Todd Starnes

Superintendent Kent Hemingway told me in a telephone interview that the district had been using the novel since 2007 – and to his knowledge – there have not been any complaints.

He also said the principal contacted every family in the affected classes and polled them on whether or not they supported the racy novel.

“More than 80 percent consented with their students continuing with the book,” he said. “Ten percent said no.”

He said 10 percent were still undecided on whether or not they wanted their youngsters to read about lovers grinding their loins.

I asked the superintendent if he would agree that the novel was a bit smutty. He declined to comment.

“I’m not going to make a decision on pornographic material,” he said.

Heaven forbid the superintendent of schools be the arbiter of decency. So who, pray tell, is responsible for deciding whether children are exposed to pornographic literature?

“It’s a decision of the local community,” he told me.

I was especially intrigued by the school board’s official statement. Read carefully:

“The School District policies IGE, IJ, IJA, KEC (available on the school district website) refer to the procedures for the use of novels containing controversial material. The district will take immediate action to revise these policies to include notification that requires parents to accept controversial materials rather than to opt out. Furthermore, the notification will detail more specifically the controversial material.”

Did you catch the part about forcing parents to accept racy, bawdy novels rather than opt out?

This school district may very well be the poster child for why you should home school your children.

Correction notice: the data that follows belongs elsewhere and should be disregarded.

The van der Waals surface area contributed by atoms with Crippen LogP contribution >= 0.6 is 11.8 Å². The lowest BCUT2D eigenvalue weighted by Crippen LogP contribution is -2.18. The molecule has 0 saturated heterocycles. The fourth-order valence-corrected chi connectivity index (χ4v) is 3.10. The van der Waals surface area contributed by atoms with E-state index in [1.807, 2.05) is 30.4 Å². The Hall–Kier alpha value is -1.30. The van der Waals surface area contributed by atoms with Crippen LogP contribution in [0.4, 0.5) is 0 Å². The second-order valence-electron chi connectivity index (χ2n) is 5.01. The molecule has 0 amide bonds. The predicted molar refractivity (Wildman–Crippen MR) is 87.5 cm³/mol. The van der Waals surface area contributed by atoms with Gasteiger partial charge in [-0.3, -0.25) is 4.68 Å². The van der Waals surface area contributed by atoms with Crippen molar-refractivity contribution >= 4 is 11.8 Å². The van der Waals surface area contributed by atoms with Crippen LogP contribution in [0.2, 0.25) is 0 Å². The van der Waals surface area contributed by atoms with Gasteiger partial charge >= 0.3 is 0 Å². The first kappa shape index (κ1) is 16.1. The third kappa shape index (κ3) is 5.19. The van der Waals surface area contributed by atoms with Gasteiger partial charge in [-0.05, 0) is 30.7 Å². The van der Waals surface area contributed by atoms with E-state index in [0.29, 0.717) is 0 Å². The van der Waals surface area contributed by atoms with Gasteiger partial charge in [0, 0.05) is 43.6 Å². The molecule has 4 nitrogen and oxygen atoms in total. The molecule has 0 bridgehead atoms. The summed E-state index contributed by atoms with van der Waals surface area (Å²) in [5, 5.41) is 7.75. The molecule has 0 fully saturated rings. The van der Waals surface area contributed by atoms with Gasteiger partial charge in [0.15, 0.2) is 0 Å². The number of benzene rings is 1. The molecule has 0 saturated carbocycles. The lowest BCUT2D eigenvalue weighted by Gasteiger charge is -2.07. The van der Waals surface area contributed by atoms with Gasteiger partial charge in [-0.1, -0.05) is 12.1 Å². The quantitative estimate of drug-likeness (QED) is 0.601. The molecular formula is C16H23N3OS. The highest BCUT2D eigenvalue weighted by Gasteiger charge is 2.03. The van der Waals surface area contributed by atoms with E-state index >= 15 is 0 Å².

Author Jodi Picoult told the Union-Leader that she was aware of the controversy in Gilford. Her solution was to make the novel a family affair.

“Read the book with your kids, by all means use it as a springboard for discussion with your kids,” she told the newspaper.

And afterwards, why not take the whole family down to the local strip club for dinner and a show?

Baer told that he believes the incident is proof that public schools are trying to indoctrinate children with moral relativism.

“Many people in education and government truly believe our children are theirs,” he told the group. “These school incidents are a byproduct of this ‘we know best’ philosophy.”

So let’s review. An English teacher provided a sexually graphic novel to 14-year-old children. A parent complained. And when he complained too much, he was tossed in jail.

Sounds to me like the wrong person got arrested.

Todd Starnes

Todd Starnes is the host of Fox News & Commentary – heard daily on 250+ radio stations. He’s also the author of “Dispatches From Bitter America.” To check out all of his work you can visit his website or follow him on Twitter @toddstarnes. In his spare time, Todd is active in his church, plays golf, follows SEC football, and eats barbecue. He lives in New York City.